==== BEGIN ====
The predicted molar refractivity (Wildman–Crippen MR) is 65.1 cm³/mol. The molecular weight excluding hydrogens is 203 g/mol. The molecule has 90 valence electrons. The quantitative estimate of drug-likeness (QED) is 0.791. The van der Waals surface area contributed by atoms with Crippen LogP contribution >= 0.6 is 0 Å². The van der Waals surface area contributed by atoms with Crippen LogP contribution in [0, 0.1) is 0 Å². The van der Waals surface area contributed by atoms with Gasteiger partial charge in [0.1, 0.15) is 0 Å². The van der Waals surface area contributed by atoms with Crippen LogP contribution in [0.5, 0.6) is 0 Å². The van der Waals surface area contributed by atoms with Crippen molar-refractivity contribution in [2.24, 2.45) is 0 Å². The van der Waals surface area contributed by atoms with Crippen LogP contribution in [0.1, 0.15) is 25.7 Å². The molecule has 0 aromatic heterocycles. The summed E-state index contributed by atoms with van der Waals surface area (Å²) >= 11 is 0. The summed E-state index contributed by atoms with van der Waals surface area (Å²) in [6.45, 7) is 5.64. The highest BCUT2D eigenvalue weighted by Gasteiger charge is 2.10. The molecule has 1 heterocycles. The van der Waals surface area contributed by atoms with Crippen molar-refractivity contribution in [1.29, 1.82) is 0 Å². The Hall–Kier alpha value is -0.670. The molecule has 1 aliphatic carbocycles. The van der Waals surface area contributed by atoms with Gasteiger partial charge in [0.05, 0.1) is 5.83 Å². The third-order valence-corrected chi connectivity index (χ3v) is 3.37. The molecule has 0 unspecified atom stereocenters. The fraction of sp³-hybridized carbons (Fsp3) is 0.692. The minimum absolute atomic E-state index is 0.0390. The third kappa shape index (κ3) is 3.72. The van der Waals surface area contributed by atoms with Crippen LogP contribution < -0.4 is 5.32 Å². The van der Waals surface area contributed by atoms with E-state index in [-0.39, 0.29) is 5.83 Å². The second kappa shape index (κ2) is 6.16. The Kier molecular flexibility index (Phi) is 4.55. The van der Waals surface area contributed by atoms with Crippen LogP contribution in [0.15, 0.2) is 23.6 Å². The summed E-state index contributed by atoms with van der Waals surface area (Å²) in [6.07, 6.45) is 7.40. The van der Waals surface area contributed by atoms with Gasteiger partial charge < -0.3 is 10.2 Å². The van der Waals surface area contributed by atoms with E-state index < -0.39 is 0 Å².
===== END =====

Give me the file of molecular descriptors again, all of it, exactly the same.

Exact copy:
The predicted molar refractivity (Wildman–Crippen MR) is 65.1 cm³/mol. The molecular weight excluding hydrogens is 203 g/mol. The molecule has 90 valence electrons. The quantitative estimate of drug-likeness (QED) is 0.791. The van der Waals surface area contributed by atoms with Crippen LogP contribution >= 0.6 is 0 Å². The van der Waals surface area contributed by atoms with Crippen LogP contribution in [0, 0.1) is 0 Å². The van der Waals surface area contributed by atoms with Gasteiger partial charge in [0.1, 0.15) is 0 Å². The van der Waals surface area contributed by atoms with Crippen LogP contribution in [0.5, 0.6) is 0 Å². The van der Waals surface area contributed by atoms with Crippen molar-refractivity contribution in [2.24, 2.45) is 0 Å². The van der Waals surface area contributed by atoms with Crippen LogP contribution in [0.1, 0.15) is 25.7 Å². The molecule has 0 aromatic heterocycles. The summed E-state index contributed by atoms with van der Waals surface area (Å²) >= 11 is 0. The summed E-state index contributed by atoms with van der Waals surface area (Å²) in [6.45, 7) is 5.64. The highest BCUT2D eigenvalue weighted by Gasteiger charge is 2.10. The molecule has 1 heterocycles. The van der Waals surface area contributed by atoms with Crippen molar-refractivity contribution in [1.29, 1.82) is 0 Å². The Hall–Kier alpha value is -0.670. The molecule has 1 aliphatic carbocycles. The van der Waals surface area contributed by atoms with Gasteiger partial charge in [0.05, 0.1) is 5.83 Å². The third-order valence-corrected chi connectivity index (χ3v) is 3.37. The molecule has 0 unspecified atom stereocenters. The fraction of sp³-hybridized carbons (Fsp3) is 0.692. The minimum absolute atomic E-state index is 0.0390. The third kappa shape index (κ3) is 3.72. The van der Waals surface area contributed by atoms with Crippen LogP contribution < -0.4 is 5.32 Å². The van der Waals surface area contributed by atoms with E-state index in [-0.39, 0.29) is 5.83 Å². The second kappa shape index (κ2) is 6.16. The Kier molecular flexibility index (Phi) is 4.55. The van der Waals surface area contributed by atoms with Crippen LogP contribution in [0.15, 0.2) is 23.6 Å². The summed E-state index contributed by atoms with van der Waals surface area (Å²) in [6.07, 6.45) is 7.40. The van der Waals surface area contributed by atoms with Gasteiger partial charge < -0.3 is 10.2 Å². The van der Waals surface area contributed by atoms with E-state index < -0.39 is 0 Å².